How has the pandemic affected the TESOL Industry?
Do we know only what we see, or do we see what we somehow already know?
CYNTHIA OZICK, “What Helen Keller Saw,” New Yorker, June 16 & 23, 2003
Let’s consider the following points first:
- The TESOL Industry (TI) has been generating the involvement of millions of students and language learners from countries that do not use English as a means for native linguistic communication.
- This excludes, of course, a number of countries such as the USA, Jamaica, Great Britain, most of Canada, New Zealand, Australia, the Bahamas, and parts of the World where English is viably used as means to do business.
- Whatever the number of countries that do not need or want to acquire English as a Second or Foreign Language, however, it pales in comparison to the number of people who are not native speakers of any of the English dialects.
- There has been a very large number of people in the World willing to invest time, energy, and money in becoming at least somewhat proficient in an English dialect; people who also live in the aforementioned countries and who desperately need to acquire and learn English in order to improve their marketability.
- The TI in the USA has addressed the language needs of millions of students via ESOL/ESL programs.
- The TI in the USA has generated billions of dollars via academic institutions, language schools, and printing businesses.
- The TI depends on the travel industry to accommodate the millions of students who come from abroad.
- The TI depends on the tourist industry to accommodate the millions of students who come from abroad.
- The TI generates a great amount of economic and entrepreneurial opportunities for the business community in the USA.
- The TI has depended substantially on the World’s ability to travel intercontinentally.
In consideration of the aforementioned 10 points, we can easily understand that the TI is being affected dramatically and negatively by the pandemic: People are not traveling. Students are no longer joining ESOL courses at our universities and language businesses. Certain online programs, of course, are flourishing, yet in comparison to the non-virtual experiences once enjoyed by millions of travelers and students, the online experience and business pale seriously.
Furthermore, in addition to the financial catastrophe suffered by the TI, the English language as a means to improve Global Communication amongst world nations is at risk. Socio-political climates will change should English cease to be the Lingua Franca of the World.
Interest in becoming proficient in the English language has dwindled immensely due to the economic hardships necessarily imposed by Covid regulations and restrictions. And thus most people focus on their financial needs in reference to food, housing, and security. The learning of a foreign (to them) language is on the back burner.
What can be done to mitigate this TI crisis?
- Let’s start with the hope and belief that the pandemic will become part of the past and not be replaced by another. Travel will resume. ESOL programs and businesses can start anew. Of course, the hope is that this will happen ASAP. That said, the hope includes having learned certain definitive lessons the pandemic has taught us and is still teaching us.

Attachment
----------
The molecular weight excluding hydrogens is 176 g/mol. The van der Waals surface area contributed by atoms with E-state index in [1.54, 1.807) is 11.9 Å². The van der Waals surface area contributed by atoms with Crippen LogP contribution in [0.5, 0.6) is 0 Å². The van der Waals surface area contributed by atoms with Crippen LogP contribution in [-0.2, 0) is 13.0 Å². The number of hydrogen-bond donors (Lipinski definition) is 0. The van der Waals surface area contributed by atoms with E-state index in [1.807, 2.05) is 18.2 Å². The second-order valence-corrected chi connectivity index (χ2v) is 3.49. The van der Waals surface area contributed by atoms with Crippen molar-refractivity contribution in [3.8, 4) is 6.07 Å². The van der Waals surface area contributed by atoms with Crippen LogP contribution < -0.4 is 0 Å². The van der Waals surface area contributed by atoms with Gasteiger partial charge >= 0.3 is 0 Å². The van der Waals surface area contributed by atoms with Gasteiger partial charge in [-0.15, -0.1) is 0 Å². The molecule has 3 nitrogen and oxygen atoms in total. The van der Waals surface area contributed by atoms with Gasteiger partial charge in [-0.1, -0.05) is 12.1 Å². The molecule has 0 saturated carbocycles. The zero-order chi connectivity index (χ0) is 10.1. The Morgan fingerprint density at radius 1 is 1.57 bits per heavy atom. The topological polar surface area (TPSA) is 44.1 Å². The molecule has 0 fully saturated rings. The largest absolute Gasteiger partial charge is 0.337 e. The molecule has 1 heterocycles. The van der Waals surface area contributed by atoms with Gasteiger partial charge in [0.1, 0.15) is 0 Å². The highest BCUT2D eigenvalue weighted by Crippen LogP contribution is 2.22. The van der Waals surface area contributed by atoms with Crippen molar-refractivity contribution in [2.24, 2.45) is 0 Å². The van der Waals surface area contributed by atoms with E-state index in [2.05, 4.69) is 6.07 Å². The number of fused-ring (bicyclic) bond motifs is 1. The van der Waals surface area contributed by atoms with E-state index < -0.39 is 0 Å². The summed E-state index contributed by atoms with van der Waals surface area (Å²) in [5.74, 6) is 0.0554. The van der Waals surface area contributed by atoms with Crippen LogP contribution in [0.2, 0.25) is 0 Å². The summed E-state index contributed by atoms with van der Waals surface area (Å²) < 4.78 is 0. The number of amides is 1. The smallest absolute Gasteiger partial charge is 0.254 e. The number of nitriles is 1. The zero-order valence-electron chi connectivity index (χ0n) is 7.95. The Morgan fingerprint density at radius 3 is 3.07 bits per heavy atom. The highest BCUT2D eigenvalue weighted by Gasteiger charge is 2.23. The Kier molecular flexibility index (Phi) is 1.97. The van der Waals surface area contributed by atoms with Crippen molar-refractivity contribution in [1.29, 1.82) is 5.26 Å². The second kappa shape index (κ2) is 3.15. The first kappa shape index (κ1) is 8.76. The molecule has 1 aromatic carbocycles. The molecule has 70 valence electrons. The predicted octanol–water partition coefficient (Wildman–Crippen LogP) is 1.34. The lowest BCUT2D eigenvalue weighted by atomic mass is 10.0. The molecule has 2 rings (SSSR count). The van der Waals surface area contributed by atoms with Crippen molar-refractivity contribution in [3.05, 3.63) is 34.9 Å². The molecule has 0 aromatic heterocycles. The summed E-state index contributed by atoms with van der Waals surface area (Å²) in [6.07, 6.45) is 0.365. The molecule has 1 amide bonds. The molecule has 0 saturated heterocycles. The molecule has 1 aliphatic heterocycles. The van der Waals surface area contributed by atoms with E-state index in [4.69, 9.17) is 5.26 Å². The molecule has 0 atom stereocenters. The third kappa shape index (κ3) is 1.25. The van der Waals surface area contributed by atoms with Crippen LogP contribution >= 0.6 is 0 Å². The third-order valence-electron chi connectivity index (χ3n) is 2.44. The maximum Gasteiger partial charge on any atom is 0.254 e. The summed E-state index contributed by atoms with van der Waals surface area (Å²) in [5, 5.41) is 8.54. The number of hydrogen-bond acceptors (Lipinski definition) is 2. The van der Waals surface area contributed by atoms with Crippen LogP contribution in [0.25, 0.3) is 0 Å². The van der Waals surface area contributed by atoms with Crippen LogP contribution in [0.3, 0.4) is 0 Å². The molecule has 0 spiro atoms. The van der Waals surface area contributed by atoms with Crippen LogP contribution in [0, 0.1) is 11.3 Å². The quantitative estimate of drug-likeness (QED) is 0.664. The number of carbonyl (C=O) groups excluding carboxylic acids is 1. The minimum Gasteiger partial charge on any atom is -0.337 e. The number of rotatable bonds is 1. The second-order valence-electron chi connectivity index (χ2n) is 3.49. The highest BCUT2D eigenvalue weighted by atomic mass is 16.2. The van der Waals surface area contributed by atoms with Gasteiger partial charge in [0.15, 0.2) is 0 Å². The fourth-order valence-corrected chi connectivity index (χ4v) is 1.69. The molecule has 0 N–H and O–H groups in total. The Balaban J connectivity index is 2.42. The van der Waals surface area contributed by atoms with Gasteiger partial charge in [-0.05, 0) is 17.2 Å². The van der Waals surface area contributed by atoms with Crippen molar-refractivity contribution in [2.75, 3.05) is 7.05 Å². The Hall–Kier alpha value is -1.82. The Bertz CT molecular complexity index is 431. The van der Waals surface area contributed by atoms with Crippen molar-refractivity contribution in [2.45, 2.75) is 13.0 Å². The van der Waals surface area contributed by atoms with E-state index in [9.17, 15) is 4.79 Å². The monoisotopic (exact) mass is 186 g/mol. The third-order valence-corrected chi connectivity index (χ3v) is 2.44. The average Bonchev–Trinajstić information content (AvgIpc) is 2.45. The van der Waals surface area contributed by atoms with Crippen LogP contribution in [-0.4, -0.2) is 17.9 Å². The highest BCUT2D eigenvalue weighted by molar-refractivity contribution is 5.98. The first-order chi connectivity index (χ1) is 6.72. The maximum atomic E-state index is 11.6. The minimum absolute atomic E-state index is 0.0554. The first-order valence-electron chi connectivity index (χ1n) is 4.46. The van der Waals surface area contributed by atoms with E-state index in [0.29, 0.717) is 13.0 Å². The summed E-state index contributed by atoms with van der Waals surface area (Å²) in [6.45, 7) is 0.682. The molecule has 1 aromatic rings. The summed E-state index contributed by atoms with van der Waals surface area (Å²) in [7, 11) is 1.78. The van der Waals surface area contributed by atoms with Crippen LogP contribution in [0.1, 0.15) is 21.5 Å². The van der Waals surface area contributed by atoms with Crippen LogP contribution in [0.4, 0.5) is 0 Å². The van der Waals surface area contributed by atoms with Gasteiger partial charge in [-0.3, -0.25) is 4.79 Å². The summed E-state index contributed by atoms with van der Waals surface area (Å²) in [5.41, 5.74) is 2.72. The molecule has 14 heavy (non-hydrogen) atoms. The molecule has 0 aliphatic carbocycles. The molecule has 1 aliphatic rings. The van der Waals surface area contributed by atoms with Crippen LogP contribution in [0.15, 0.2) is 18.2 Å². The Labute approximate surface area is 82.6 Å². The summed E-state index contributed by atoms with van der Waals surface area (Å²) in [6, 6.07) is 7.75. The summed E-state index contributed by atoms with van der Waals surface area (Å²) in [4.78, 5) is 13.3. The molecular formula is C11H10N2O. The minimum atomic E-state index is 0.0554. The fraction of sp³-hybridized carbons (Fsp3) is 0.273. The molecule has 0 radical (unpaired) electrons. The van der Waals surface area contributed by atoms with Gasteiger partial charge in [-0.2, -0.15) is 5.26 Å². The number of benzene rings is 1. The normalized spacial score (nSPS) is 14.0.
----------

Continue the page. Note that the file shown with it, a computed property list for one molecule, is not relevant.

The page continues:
- Via the online programs, keep the “need’ for the English language as a Lingua Franca alive. Continue marketing English as a means to improve global communication. This must be done, however, via reduced costs as well as no-cost to the students and learners who are serious about wanting to acquire and learn the English language. This adjustment can be achieved via large and small institutions as well as by individual ESOL teachers who wish to stay active: Specifically, the English Language Institutes (at universities across the USA), EF, ELS, and the smaller ESOL language businesses that have been able to survive. If individual ESOL teachers are receiving unemployment, they can offer “free” lessons to their former students in lieu of the hourly wages they would be getting if schools and programs had stayed open. This way they will be both marketing English as the Lingua Franca and keeping their teaching skills honed.
- Furthermore, the TI has to promote the use of the CAT (Communicative Approach in Teaching) without simply paying lip-service to it. In the general overview of the TI, this still isn’t happening. Many systems and individuals remain reluctant to sever their bonds to and with the GTM (Grammar-Translation Method): Book-learning; studying grammar OVERTLY; no adherence to the irrefutable precept that the acquisition of language is phonemic rather than graphemic: Linguistic sound (phonemes) before reading/writing (graphemes).
- Keep in mind that MOST languages in the World do not have a writing system and that the writing system is never used by a native speaker to acquire her or his mother tongue. This is at the foundation of language acquisition and this aspect should never be compromised.
The LAT-TESOL course for International TEFL/TESL Certification offers definitive insight into the CAT. It is based on The ICLA Curriculum© which has been actively engaged in providing Communicative Teaching since the early 1980s. This is a viable option for those who wish to be trained and TESL/TEFL certified. And for those who do not need to be certified and have ESL teaching experience, a LAT-TESOL Workshop (or two) would be beneficial as well.
For further discussion, please contact me directly via email, [email protected], and we will set up a Zoom session.
The above picture was taken by TESOL-EDU Services at a mural located in Wilton Manors, near The Alchemist.